The bog turtle is one of North America’s smallest turtle species and also one of its rarest.
You have to hand it to these fourth graders in New Jersey’s Princeton public school system as they have pushed for the state to recognize the Bog turtle (Glyptemys muhlenbergii) as the state’s official reptile.
Bog turtles are one of the smallest turtle species in North America, and one of the rarest and most endangered.
Two years in the making, the fourth graders on May 11 pleaded their case at a senate committee meeting before New Jersey state legislators. The students are hoping that New Jersey state Senate bill 3145 and Assembly bill 5048 gets a vote in the full Assembly.
Watch: Fourth graders from Princeton elementary schools testified before the Assembly Environment Committee on the bill they inspired, to make the bog turtle New Jersey’s official state reptile. @AndrewZwicker @AsmRoyFreiman pic.twitter.com/tx6hDAUufH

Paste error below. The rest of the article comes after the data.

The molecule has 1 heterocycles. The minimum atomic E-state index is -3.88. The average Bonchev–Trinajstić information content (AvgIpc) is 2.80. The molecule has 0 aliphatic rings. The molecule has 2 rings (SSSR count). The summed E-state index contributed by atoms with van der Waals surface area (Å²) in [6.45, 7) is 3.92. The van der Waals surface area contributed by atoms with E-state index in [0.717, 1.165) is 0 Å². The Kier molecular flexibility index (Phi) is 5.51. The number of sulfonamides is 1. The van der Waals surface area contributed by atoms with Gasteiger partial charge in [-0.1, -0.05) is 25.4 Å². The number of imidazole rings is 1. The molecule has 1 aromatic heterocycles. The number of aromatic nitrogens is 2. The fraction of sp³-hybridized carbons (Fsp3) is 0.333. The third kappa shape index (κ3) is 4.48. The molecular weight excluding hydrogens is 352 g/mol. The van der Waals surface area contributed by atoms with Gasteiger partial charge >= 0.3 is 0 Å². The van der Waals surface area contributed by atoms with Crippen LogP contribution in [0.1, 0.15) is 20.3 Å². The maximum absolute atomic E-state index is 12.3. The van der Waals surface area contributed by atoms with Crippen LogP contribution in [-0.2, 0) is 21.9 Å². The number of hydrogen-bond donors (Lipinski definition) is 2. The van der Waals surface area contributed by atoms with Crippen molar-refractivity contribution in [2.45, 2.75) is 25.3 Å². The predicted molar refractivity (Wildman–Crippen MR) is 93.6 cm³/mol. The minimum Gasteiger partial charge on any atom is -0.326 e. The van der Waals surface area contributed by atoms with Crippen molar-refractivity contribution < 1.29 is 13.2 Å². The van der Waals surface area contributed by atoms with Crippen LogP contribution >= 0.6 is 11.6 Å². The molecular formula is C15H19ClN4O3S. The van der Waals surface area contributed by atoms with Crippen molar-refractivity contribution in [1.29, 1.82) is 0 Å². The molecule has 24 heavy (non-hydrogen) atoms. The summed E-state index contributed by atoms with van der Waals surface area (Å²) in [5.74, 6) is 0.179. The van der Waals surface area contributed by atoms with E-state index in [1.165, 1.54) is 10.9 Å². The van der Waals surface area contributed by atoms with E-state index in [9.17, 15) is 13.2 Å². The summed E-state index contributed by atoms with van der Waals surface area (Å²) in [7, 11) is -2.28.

— NJAssemblyDemocrats (@njassemblydems) May 10, 2018
“Not many bog turtles are left in the world. We don’t know the current population but we estimate it to be about 2,500 to 10,000 in the whole world,” student Anna Kauffman said in a video posted to Twitter by New Jersey Assembly Democrats. “If we don't help them now or in the future, bog turtles might be on the verge of extinction.”
Bog Turtle One Step Closer To Becoming State Reptile Of New Jersey
The students have been working two years to get recognition for the diminutive little turtle, and they are on the cusp of victory. Let’s hope that their civic lesson pays off for this little turtle species!
Bog turtles are one of the smallest turtle species in North America, and one of the rarest and most endangered. It is known for its orange blotches on each side of its head and rarely exceeds 4 inches in carapace length. The reptile lives in bog areas, swamps, and shallow marshes, in clear, slow-flowing water.